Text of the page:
1) It will probably work out cheaper paying 5x€20 in one month when we are in Spain, then to pay €49 per month for a service we aren’t going to use all year round.

2) No paperwork. No bureaucracy. Phew!

So with the PAYG sim on order, I’ll have to update you when I get it and do some speed testing. The plan at the moment is to buy a 4G router with external antenna connectors (Probably Solwise) so I can affix an omni antenna to the roof with a bit of extra gain. Also since 4G is meant to be MIMO, with the right hardware/dual feed antenna, I should be able to get 30-40 Mbps.

So, I’m now in the amusing situation that I can get 4G in a rural location in Spain, on a PAYG sim card, and yet I can’t get 4G on my expensive O2 tariff in a major UK city.

Don’t even get me started about O2’s data roaming policies…

JT Fibre coming to Guernsey?

Over the past year, many Guernsey residents may have noticed the roadworks caused by JT (Jersey Telecom) on the island, for example around the Rohais area and now currently into the Castel area. On the States roadworks website (iris.gov.gg), JT have been regularly appearing with the reason listed as “Improving the JT network”. One can only assume that this is for the process of laying Fibre optic cabling underneath the road.

Now it seems on JT’s Guernsey website that they have announced they plan to connect “Schools and Government buildings” in 2014, and then in the future to connect “one third of residential customers to a Fibre service”. I assume this 1/3 only applies to those premises that the Fibre has been laid next to, and not 1/3 of the entire island.

The prospect of JT further expanding their FTTH network on Guernsey is an exciting one. Currently there is a near-monopoly on fixed broadband access in Guernsey, since all DSL lines are effectively run by Sure. Whilst JT appear to offer their own DSL on Guernsey, it is in fact just a re-sell of the existing Sure service.

By having an entirely separate JT fibre network on island, it will hopefully force Sure into action to provide their own FTTH services or at least an improved FTTC service. Any form of competition in this area is definitely welcome to consumers.

A while back I posted on the blog that Sure planned to increase their VDSL speeds in 2014 to “up to 100Mbps”. However whilst ‘Superfast’ customers received an upload speed bump to 5Mbps, there were no download speed upgrades. I can only assume that Sure are focusing on expanding their FTTC (or MSAN) reach before increasing headline speeds. After all, speeds greater than 40Mbps will only be reached if customers live within 100’s of meters of an exchange or cabinet.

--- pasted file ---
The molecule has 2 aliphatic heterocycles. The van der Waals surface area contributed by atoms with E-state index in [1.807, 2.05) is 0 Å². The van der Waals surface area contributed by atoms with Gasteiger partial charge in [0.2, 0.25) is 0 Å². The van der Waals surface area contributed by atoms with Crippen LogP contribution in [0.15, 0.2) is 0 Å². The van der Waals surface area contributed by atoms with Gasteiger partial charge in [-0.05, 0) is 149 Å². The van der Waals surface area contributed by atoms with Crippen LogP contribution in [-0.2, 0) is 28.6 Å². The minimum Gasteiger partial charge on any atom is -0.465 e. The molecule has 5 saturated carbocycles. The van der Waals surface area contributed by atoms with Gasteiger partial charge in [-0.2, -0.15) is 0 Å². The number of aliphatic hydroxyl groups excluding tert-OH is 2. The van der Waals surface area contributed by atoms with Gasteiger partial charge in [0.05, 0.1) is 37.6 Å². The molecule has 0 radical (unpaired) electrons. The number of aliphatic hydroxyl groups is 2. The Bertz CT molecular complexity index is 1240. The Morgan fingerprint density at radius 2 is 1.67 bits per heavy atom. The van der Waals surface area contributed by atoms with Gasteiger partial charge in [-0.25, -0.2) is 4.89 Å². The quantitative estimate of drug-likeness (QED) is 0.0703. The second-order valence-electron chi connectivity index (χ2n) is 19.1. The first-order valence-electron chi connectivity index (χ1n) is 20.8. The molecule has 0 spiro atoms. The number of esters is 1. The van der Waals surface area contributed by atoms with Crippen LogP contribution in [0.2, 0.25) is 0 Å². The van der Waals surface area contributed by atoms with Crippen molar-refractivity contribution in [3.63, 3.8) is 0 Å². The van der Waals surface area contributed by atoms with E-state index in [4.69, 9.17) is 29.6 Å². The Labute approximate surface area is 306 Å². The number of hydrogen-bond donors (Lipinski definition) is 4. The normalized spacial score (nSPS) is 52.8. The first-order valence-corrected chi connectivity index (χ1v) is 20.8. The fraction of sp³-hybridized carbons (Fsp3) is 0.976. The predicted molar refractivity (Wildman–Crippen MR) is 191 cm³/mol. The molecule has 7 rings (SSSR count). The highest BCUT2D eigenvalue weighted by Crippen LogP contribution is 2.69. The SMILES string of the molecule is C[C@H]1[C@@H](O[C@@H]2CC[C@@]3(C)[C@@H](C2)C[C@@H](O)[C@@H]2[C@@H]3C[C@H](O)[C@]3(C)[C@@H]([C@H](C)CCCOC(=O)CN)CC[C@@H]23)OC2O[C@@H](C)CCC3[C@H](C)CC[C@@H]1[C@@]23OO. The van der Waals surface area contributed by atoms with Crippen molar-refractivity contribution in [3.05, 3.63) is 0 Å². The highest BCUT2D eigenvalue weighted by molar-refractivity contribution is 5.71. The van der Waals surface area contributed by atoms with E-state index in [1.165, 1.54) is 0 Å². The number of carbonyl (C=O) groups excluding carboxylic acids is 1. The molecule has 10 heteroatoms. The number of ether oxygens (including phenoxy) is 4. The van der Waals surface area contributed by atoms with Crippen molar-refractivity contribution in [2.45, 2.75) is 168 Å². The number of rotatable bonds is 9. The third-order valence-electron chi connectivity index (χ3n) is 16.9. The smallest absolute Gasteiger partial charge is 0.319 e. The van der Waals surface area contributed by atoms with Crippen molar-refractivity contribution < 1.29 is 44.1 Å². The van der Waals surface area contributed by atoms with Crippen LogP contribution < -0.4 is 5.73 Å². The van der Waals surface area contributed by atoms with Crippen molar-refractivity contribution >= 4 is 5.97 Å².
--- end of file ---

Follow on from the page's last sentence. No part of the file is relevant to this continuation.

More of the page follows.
Whilst it may appear that Sure have ‘caught up’ with the UK, the fact is that many customers in UK city areas can get 150Mbps cable with Virgin Media and 80Mbps FTTC with BT. Additionally wireless broadband in the form of 4G LTE is now widely available in many cities, which is still not at all available in Guernsey.

It now leaves the question as to how quickly JT will start to connect residential customers to their FTTH service, and what Sure will do to combat JT’s advance.

Sure Superfast Broadband: Upload speeds increased

Sure Guernsey appear to have silently increased the upload speeds for the Superfast and Superfast Pro broadband products.

The upload speed that the line is now synchronised at is 5 Mbps, up from the existing 2 Mbps. Actual throughput using speedtest.net was recorded at around 3.5-3.8 Mbps upload speed**.

This is a significant improvement in upload speeds, and very much needed in today’s online world of remote & cloud computing.

There is still no word from Sure about the supposed 100 Mbps upgrade that I found in their news section earlier this year, but we will just have to wait and see if anything is delivered.

It is possible that the upgraded upload speeds are simply a precursor to further upgrades later this year, but then why not release your new faster internet product at the same time as increasing the upload speeds, in order to have more impact?

**Edit: This is not entirely accurate. I generally now receive at least 4 Mbps upload, if not slightly more.